Cubital Tunnel Syndrome: The funny bone, is a well-known point located behind the elbow where a tap with the right force can cause pain and a tingling sensation to trail down the length of the forearm. The sharp pain to the elbow normally disappears soon after but some individuals experience the same type of symptoms due to another condition targeting the elbow.
Cubital tunnel syndrome occurs when there is an impingement of the ulnar nerve as it passes behind the elbow and on the inside portion. Because there is no muscle to function as a cushion to protect the ulnar nerve, often times, it can become trapped between the bone and the skin in a tunnel called the cubital tunnel. Cubital tunnel syndrome is the second most frequently known condition occurring in the arm as a result of nerve compression.
Cubital Tunnel Syndrome
Cubital tunnel syndrome commonly results when the nerve is stretched or there is pressure for an extended amount of time. For example, when holding the phone, the arm is bent for undetermined periods, during which the ulnar nerve stretches inside the elbow and may progressively begin to cause nerve irritation. Also, prolonged compression on the nerve may result when the inside part of the elbow is pushed to lean against a hard surface, pushing the ulnar nerve against the bone.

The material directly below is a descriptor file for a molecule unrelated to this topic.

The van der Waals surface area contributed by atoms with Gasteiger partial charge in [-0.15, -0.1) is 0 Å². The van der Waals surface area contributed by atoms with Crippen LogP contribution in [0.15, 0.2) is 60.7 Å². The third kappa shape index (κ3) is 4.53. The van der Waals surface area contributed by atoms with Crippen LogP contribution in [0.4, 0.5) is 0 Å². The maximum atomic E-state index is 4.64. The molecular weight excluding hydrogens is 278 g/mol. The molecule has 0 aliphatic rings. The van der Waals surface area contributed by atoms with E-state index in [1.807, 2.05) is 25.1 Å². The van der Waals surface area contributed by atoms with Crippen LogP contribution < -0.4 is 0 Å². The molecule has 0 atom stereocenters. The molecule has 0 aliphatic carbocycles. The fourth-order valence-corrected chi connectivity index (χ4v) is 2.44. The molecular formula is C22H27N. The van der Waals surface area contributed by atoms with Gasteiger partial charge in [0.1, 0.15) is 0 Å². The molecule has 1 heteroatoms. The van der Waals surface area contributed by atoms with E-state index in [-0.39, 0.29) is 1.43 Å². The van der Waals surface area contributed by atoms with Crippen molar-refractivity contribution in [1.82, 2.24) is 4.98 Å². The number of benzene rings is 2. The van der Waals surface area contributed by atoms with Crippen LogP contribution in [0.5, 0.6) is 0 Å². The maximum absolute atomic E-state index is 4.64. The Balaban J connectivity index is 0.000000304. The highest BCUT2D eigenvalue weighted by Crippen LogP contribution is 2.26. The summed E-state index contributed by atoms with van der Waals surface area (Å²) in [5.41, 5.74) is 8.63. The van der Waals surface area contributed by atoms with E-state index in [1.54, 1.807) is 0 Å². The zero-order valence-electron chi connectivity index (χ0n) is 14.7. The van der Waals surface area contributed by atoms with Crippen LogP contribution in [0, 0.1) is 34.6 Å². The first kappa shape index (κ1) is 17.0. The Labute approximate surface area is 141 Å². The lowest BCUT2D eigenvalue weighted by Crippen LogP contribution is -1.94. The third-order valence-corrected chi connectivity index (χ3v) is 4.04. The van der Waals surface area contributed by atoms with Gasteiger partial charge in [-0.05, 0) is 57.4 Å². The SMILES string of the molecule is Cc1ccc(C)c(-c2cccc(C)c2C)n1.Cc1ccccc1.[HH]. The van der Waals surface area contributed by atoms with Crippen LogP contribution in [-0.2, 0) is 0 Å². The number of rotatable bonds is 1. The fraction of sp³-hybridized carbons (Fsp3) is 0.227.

This condition can slowly develop over time or can even occur after trauma from an accident, such as a fracture to the elbow. Regardless of the cause for cubital tunnel syndrome, symptoms include numbness and tingling sensations originating from the elbow that extend down the inside of the forearm and into the hand. Other symptoms include decreased sensation and tenderness on the elbow. Advanced cases of the condition may result in the individual having difficulty gripping and holding on to objects.
Cubital tunnel syndrome can be treated without surgery, according to chiropractor Dr. Alex Jimenez. A physical therapist can easily diagnose a person’s level of the condition and follow by determining and recommending lifestyle changes to avoid further injury to the elbow in order to allow the irritation of the nerve to decrease. The physical therapist may also follow treatment with exercises to restore the range of motion to the affected arm and strengthen the surrounding muscles to aid in the rehabilitation.
By Dr. Alex Jimenez